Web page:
Same problem – three solutions – Bloomframe : Fakro : Velux
There are many residential buildings around the world in desperate need of a balcony. Think of the many warehouse conversions or the older-style apartment buildings. In our experience though, balconies are one of those things that you want some of the time, but that is unused most of the time. Here are three alternatives that may provide the ideal solution…
Making the most of the space we have available is becoming an increasingly important factor in apartment living and though this solution might not suit those who suffer from vertigo, it’s looks to be a cost-efficient way of adding sunlight and a balcony to any space. All that’s needed is a window opening.
We first came across this some years back but it has failed to commercialise until this year despite winning numerous design awards. We have now read that French manufacturer, Kawneer has entered the final development phase prior to starting production later this year.
The Bloomframe® balcony is an innovative window frame that transforms at the press of a button. It offers the user a flexible living environment. By opening the window frame it’s literally possible to step out into space that is instantly created!
The system is guaranteed against collapsing during opening and closing. The fully open position is limited mechanically, which guarantees optimum safety of the converted balcony. The use of a combined powered/mechanical movement makes the system easy to open and close for everyone.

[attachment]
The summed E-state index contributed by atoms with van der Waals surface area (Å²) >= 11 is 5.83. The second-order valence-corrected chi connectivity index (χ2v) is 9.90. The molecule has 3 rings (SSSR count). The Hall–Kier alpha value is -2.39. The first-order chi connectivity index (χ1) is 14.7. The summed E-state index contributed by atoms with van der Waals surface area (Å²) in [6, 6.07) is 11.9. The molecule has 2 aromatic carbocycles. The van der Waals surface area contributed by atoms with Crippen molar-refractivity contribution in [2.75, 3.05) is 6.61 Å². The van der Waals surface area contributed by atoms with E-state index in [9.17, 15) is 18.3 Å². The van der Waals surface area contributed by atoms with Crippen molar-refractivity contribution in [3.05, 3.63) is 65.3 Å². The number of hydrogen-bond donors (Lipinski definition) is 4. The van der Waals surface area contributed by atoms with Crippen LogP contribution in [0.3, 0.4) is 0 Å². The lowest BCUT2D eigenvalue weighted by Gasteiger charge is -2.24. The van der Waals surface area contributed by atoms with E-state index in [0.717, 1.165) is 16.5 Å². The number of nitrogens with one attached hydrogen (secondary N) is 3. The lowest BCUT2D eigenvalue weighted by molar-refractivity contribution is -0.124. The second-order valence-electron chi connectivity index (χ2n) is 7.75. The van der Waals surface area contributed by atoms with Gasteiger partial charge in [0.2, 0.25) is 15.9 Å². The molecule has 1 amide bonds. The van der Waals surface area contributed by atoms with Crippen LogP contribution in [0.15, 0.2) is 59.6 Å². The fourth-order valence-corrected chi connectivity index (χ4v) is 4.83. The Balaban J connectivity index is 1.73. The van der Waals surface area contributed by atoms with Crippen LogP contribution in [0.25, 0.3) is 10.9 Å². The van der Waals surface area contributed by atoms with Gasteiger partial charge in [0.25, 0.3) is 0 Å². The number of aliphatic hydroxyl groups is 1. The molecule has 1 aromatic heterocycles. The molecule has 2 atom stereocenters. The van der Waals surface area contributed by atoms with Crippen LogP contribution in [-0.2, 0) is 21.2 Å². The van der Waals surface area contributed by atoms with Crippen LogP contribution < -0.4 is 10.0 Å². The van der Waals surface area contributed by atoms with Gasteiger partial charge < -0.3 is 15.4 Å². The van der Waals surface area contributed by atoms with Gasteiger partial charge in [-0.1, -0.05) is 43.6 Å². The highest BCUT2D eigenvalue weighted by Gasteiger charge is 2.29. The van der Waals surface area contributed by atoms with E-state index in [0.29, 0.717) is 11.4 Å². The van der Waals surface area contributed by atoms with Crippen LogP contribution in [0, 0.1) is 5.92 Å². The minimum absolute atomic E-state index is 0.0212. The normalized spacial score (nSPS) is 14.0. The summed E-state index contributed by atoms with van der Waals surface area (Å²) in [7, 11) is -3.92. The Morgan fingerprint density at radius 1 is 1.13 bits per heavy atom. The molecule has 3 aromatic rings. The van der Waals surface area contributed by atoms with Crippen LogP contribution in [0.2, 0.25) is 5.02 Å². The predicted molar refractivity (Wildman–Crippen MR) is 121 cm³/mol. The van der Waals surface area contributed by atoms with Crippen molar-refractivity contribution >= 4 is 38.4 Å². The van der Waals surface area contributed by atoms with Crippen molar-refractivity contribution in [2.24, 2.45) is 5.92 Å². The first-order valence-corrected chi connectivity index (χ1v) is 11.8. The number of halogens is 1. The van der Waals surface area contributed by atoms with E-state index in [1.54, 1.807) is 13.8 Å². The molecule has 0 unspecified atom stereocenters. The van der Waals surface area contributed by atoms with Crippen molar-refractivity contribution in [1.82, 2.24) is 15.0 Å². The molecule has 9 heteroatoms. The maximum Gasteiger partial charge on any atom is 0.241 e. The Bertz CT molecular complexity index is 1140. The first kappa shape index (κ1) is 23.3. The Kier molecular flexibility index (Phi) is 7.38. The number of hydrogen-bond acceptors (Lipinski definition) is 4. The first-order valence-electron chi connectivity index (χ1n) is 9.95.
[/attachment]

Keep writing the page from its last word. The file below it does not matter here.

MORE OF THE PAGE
Fakro and Velux:
While an upstairs balcony is a nice feature for any home, adding one to an existing house is generally a major project. Both Polish based Fakro and Danish company, Velux offer a simpler solution – a window that converts into a balcony … of sorts.
The balcony window is designed to be installed into a home’s sloping roof. The window is divided into an upper and lower sash. The upper sash opens upward to a 45-degree angle, locking in place and forming the roof of the balcony. The lower sash opens forward, also locking in position to become the equivalent of the balcony’s front wall. As it opens, railing-like side barriers slide out on either side – these are concealed when the window is closed.
We think these three alternatives are great solutions for those who are space constrained but needing an injection of sunshine and fresh air. Assuming the Bloomframe does reach the market, it seems to offer greater opportunity as it fits directly into any vertical wall, whether one or 100 metres off the ground. What do you think?
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